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‘Baptism-of-fire’ project prepares Cork BIS students for the workplace

8 Jun 2023

Students of the Business Information Systems (BIS) degree in UCC do a final-year project which takes a ‘fail-fast’ approach to learning good habits.

Graduates can sometimes enter the workplace and find they have no idea what’s going on ­– they might find that the course they have done in college has failed to prepare them for the fast-moving worlds of business, science and technology.

For Dr John McAvoy, one of the people behind University College Cork’s (UCC) Business Information Systems course, there is a very simple answer to overcoming this problem. All UCC Business Information Systems (BIS) students do a final-year project that must solve a real-world business problem.

Final-year projects are an important learning component of many third-level courses across the country, not just at UCC. “It’s a baptism of fire,” says McAvoy, “but it prepares students for the reality of the working world”.

As the leader of the final-year project module which is a key component of the course, McAvoy is a tough taskmaster, albeit one with a sense of humour.

When asks him for a rundown of what BIS is, he explains: “We’re the translators in the middle between the nerds and the people with the money”. It’s not an inaccurate explanation, to be fair. And it is probably quite easy for the schoolchildren that McAvoy has to speak to at careers fairs to grasp.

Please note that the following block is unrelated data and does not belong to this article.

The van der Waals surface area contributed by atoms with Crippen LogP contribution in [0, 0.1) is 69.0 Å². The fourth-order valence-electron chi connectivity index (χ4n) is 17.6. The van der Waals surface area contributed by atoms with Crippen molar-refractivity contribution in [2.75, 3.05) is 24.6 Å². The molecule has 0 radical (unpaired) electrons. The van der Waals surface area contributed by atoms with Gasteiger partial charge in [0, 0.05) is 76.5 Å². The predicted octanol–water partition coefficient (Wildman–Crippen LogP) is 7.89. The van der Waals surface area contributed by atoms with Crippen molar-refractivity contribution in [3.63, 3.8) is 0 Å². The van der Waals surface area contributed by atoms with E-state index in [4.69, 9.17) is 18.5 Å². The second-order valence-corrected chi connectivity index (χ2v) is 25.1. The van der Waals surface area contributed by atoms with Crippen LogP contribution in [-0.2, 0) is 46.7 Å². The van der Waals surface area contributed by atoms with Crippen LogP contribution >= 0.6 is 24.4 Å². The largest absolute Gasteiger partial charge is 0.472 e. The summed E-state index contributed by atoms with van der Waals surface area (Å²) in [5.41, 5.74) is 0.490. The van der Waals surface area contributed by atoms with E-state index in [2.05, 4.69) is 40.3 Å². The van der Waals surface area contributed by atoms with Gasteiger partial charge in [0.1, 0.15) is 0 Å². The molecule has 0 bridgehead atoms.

But he has a more sophisticated explanation, too. “Business Information Systems is really about how you can use technology in business. BIS, we’re the bit in the middle. We’re the people who talk technology and business.”

BIS at UCC is in the Business School, so it is technically a business course, but it has a lot more tech modules than other courses. Students learn how to programme, work with analytics, data and many kinds of tech tools that businesses use to improve their operations.

By the time students graduate, they will have undertaken a big project that involves using tech to solve a problem for a business. That is the only briefing they are given for their final year project, McAvoy says. “They decide themselves what they are going to do. Students are told ‘Go find a problem and find a technological way of solving that problem’.”

Self-directed learning is a ‘big leap’ for some

“It freaks them out a little bit at the beginning. It’s completely self-directed and that’s really important for students, because when you go out into the workplace, you don’t have a lecturer standing beside you.” It’s a big leap for them, he says, but students generally say they understand the reasons behind the project once they graduate.

They aren’t left completely lost in the weeds, however. “They have mentors,” says McAvoy. “We have about 12 mentors who are there and they meet their mentor every two weeks and they just talk to their mentor about what they’re doing.

“Their mentor is not there to lecture them. Their mentor isn’t going to go ‘No, no, I think you should use an x280 there instead of an x282 – there’s none of that nonsense, right. The mentor is there to go ‘Why did you do it that way?’ It’s about giving them feedback, not telling them what to do. And again, that’s a big difference from what students are used to.”